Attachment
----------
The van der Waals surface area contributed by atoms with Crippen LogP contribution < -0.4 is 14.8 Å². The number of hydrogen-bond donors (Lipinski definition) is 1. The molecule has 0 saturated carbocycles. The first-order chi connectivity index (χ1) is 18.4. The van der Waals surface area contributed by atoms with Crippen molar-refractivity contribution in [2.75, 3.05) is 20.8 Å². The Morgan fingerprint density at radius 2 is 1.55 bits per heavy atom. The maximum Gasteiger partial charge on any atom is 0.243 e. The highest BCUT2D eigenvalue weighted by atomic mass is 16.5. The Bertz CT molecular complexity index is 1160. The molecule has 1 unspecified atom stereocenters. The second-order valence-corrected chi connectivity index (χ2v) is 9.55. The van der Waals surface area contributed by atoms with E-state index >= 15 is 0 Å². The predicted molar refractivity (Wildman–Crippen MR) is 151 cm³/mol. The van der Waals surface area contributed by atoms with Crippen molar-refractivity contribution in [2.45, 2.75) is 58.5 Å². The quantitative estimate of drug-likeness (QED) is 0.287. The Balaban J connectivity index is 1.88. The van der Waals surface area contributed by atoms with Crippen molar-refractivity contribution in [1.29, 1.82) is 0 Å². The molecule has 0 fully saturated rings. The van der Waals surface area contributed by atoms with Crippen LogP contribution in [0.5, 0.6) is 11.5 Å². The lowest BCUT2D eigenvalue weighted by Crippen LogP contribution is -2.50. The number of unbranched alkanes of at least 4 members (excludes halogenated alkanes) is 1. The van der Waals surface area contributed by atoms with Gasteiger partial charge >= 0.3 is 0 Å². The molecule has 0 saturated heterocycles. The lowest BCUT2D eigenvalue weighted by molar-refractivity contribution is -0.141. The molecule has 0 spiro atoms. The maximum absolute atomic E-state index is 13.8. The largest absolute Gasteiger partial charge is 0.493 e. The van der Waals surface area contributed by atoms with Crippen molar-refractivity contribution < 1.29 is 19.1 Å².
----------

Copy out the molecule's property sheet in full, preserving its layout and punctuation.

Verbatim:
The van der Waals surface area contributed by atoms with Crippen LogP contribution < -0.4 is 14.8 Å². The number of hydrogen-bond donors (Lipinski definition) is 1. The molecule has 0 saturated carbocycles. The first-order chi connectivity index (χ1) is 18.4. The van der Waals surface area contributed by atoms with Crippen molar-refractivity contribution in [2.75, 3.05) is 20.8 Å². The Morgan fingerprint density at radius 2 is 1.55 bits per heavy atom. The maximum Gasteiger partial charge on any atom is 0.243 e. The highest BCUT2D eigenvalue weighted by atomic mass is 16.5. The Bertz CT molecular complexity index is 1160. The molecule has 1 unspecified atom stereocenters. The second-order valence-corrected chi connectivity index (χ2v) is 9.55. The van der Waals surface area contributed by atoms with E-state index >= 15 is 0 Å². The predicted molar refractivity (Wildman–Crippen MR) is 151 cm³/mol. The van der Waals surface area contributed by atoms with Crippen molar-refractivity contribution in [2.45, 2.75) is 58.5 Å². The quantitative estimate of drug-likeness (QED) is 0.287. The Balaban J connectivity index is 1.88. The van der Waals surface area contributed by atoms with Crippen molar-refractivity contribution in [1.29, 1.82) is 0 Å². The molecule has 0 fully saturated rings. The van der Waals surface area contributed by atoms with Crippen LogP contribution in [0.5, 0.6) is 11.5 Å². The lowest BCUT2D eigenvalue weighted by Crippen LogP contribution is -2.50. The number of unbranched alkanes of at least 4 members (excludes halogenated alkanes) is 1. The van der Waals surface area contributed by atoms with Gasteiger partial charge >= 0.3 is 0 Å². The molecule has 0 saturated heterocycles. The lowest BCUT2D eigenvalue weighted by molar-refractivity contribution is -0.141. The molecule has 0 spiro atoms. The maximum absolute atomic E-state index is 13.8. The largest absolute Gasteiger partial charge is 0.493 e. The van der Waals surface area contributed by atoms with Crippen molar-refractivity contribution < 1.29 is 19.1 Å².